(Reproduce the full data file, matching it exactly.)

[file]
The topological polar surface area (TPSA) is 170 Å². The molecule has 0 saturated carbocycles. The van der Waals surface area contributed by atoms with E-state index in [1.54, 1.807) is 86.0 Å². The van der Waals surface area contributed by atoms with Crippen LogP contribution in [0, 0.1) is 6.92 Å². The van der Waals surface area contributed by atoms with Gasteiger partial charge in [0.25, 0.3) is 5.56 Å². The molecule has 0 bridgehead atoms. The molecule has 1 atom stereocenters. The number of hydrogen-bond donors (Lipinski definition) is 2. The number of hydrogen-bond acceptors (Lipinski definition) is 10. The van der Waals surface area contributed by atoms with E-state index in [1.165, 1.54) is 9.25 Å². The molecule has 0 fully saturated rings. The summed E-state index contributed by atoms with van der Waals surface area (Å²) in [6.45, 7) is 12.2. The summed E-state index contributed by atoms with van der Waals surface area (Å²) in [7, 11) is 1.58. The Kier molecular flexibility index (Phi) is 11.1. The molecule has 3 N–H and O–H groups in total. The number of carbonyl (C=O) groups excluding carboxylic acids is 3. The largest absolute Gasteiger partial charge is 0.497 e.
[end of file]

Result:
The topological polar surface area (TPSA) is 170 Å². The molecule has 0 saturated carbocycles. The van der Waals surface area contributed by atoms with E-state index in [1.54, 1.807) is 86.0 Å². The van der Waals surface area contributed by atoms with Crippen LogP contribution in [0, 0.1) is 6.92 Å². The van der Waals surface area contributed by atoms with Gasteiger partial charge in [0.25, 0.3) is 5.56 Å². The molecule has 0 bridgehead atoms. The molecule has 1 atom stereocenters. The number of hydrogen-bond donors (Lipinski definition) is 2. The number of hydrogen-bond acceptors (Lipinski definition) is 10. The van der Waals surface area contributed by atoms with E-state index in [1.165, 1.54) is 9.25 Å². The molecule has 0 fully saturated rings. The summed E-state index contributed by atoms with van der Waals surface area (Å²) in [6.45, 7) is 12.2. The summed E-state index contributed by atoms with van der Waals surface area (Å²) in [7, 11) is 1.58. The Kier molecular flexibility index (Phi) is 11.1. The molecule has 3 N–H and O–H groups in total. The number of carbonyl (C=O) groups excluding carboxylic acids is 3. The largest absolute Gasteiger partial charge is 0.497 e.